During his time in Seattle, Raphael was a master networker and earned the nickname “the Pied Piper” due to his infectious personality and high energy. We often wondered when he would sleep given his round-the-clock working schedule (Seattle in the day and Kenya at night) but he never lacked for energy–and I saw that he is just the same in his work with TEARS in Nakuru. As the Executive Director of an organization with a staff of around 30, budget of over $100,000 and running multiple, successful programs, there are not enough hours in the day for him to achieve all that he feels he needs to. As any ED knows, there is always a fire to attend to and the organizational needs can seem great and overwhelming.
At the same time, during our time together in Kenya, Raphael shared with me that so much of his leadership outlook has changed since graduating from the iLEAP program. Whereas in the past he would allow himself to get sucked into the minutae of the organization, and to feel isolated in his leadership, he is now challenging this old pattern by giving his staff more autonomy and creative leadership opportunities, AND reaching out to other NGO leaders across Kenya in an effort to build a strong network of community leaders who can support each other to be more effective and energized in their work. This is, of course, vital in developing both his own personal sustainability and that of the organization.
I was fortunate to be a part of a seminal event concerning this network building–this was a day long workshop that Raphael and I led on June 30, 2011.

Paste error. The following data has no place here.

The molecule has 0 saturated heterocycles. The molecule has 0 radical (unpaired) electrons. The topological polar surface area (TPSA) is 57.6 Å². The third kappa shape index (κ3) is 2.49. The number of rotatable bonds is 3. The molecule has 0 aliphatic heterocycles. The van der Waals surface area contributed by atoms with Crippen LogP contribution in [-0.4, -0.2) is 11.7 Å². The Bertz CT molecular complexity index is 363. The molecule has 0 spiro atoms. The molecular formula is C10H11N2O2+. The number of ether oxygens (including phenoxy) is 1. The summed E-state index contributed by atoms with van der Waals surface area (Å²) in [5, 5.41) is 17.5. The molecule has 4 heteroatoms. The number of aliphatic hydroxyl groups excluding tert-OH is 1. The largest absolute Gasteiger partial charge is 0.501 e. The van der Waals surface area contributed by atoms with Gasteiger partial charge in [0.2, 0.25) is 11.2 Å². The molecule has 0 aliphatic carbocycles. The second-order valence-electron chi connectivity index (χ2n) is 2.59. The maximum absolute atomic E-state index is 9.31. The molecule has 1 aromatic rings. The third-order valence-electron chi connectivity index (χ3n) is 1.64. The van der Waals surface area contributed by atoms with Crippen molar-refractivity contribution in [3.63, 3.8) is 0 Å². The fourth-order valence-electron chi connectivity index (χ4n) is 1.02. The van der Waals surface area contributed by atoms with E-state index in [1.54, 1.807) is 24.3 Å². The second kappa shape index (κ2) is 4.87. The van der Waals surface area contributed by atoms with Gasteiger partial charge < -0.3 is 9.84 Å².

The June 30th workshop brought 17 leaders from the NGO community in Kenya to Nakuru for a daylong session on leadership, partnership and collaboration. Going in, I was not sure what to expect. But it not only exceeed my expectations, but left me feeling inspired and grateful for the opportunity to experience how the approach of the iLEAP International Fellowship program is in great demand, timely, and truly has a wide reaching impact. As I spoke of in the post on Zambia, “One Fellow, Full Community” has been our approach, but through this workshop I was able to see what can happen when one of our graduates builds networks with OTHER community leaders within the spirit of collaborative leadership and social innovation. Now we are talking about “One Fellow, Full CommunitIES”. Very exciting.
The participants in the workshop came from a wide range of NGOs, serving diverse community needs–from sustainable agriculture to female circumcision to water rights to media and communications. In terms of the level of experience in the room, I felt like I was leading a Fellowship session in Seattle–but of course I was in Kenya and due to challenges of funding and country diversity, very few of these people get the opportunity to participate in the Fellowship program.
I am often asked about if iLEAP would consider taking our Fellowship model “to” leaders, rather than only bringing leaders to Seattle. This workshop made it very clear to me that the answer to this question needs to be a resounding “YES!” However, we should be ever mindful of the long history of conventional “development trainings” that can offer culturally biased and condescending information, and under value the great knowledge and expertise of community leaders. At iLEAP we feel that in order to overcome these problems, it is vital to follow the lead of our in-country International Faculty. In this case, Raphael initiated the gathering, sent the invitations, coordinated the efforts, and I think it showed in the seriousness and depth to which people participated in the workshop. In the program design, we wanted to model the iLEAP Fellowship training so that participants could “get a feel” for what distinguishes the iLEAP program. Therefore, during the workshop we balanced didactic, experiential, and collaborative learning which tapped into personal reflection and social application.